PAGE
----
Restrictions on Dilutive Offering and Warrants

Phase 2 proposes to introduce a requirement that issuances of non-redeemable investment fund securities not cause dilution to existing securityholders, paralleling the requirements that mutual fund securities be issued at NAV. In addition, there would be specific prohibitions on the ability to issue warrants or similar convertible securities. The CSA express concerns that warrant offerings are coercive and that securityholders may feel obligated to make additional investments or face the risk of dilution and that investors in non-redeemable investment funds may not expect the costs of warrant issuances to be part of their investment bargain. Further, the CSA are doubtful that investors who do not exercise warrants are able to effectively mitigate potential dilution by selling their warrants (or similar convertible securities) in the market.  

Fundamental Changes

Phase 2 proposes to provide investors in non-redeemable investment funds with similar protections and rights as mutual fund investors relating to certain fundamental changes to their fund. To achieve this, the list of matters requiring the prior approval of securityholders in Part 5 will also apply to non-redeemable investment funds. While the constating documents of many non-redeemable investment funds include certain investor voting rights, the CSA are looking to codify such rights, as, in their view, such rights are inconsistent from fund to fund.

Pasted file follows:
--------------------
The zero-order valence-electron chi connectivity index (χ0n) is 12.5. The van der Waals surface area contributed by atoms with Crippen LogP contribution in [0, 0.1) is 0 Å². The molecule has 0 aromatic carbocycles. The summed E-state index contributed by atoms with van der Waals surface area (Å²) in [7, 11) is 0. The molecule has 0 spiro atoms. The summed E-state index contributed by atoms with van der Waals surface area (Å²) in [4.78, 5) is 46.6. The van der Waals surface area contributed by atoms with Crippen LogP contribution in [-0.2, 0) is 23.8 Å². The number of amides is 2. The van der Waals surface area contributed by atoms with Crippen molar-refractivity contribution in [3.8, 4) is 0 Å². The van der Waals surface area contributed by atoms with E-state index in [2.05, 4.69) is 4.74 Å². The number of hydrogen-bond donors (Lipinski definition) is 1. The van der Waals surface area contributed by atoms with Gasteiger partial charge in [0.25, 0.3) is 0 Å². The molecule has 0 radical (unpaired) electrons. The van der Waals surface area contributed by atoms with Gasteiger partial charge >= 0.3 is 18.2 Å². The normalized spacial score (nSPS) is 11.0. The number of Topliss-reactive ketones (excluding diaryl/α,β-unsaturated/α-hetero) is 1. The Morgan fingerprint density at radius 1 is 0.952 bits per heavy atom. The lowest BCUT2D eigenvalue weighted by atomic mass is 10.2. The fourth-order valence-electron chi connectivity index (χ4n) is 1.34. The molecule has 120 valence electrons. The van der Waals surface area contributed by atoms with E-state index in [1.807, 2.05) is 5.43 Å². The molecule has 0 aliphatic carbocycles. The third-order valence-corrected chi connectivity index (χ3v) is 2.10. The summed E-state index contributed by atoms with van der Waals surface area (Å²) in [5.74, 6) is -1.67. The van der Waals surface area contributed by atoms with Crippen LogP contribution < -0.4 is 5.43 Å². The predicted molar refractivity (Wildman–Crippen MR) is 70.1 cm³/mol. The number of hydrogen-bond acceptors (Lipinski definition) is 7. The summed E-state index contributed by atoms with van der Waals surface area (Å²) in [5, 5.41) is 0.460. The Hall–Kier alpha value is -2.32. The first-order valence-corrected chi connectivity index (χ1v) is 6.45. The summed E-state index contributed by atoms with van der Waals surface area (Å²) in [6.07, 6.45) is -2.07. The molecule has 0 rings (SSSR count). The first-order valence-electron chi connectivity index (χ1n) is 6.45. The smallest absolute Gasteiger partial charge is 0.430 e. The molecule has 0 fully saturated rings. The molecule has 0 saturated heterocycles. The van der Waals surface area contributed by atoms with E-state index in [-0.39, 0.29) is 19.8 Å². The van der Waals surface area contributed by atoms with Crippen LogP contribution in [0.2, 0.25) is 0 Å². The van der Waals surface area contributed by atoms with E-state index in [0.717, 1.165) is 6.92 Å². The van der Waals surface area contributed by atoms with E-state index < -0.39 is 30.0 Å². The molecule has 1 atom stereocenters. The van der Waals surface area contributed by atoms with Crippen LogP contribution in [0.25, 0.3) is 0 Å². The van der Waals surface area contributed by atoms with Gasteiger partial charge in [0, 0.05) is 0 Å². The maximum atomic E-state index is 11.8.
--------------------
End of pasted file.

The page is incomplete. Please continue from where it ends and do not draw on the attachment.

Phase 2 also proposes to require the prior approval of securityholders to implement certain transactions that would change the nature of the investment fund (e.g., converting a non-redeemable investment fund to or from a mutual fund or converting an investment fund to an issuer that is not an investment fund). Further, the costs of any such changes would not be borne by the fund. Certain investment funds with an automatic conversion feature may be able to rely on limited exemptions, and an exemption specific to flow-through limited partnerships would also be available in connection with a mutual fund rollover transaction, in each case, provided certain criteria are met (including prospectus disclosure requirements).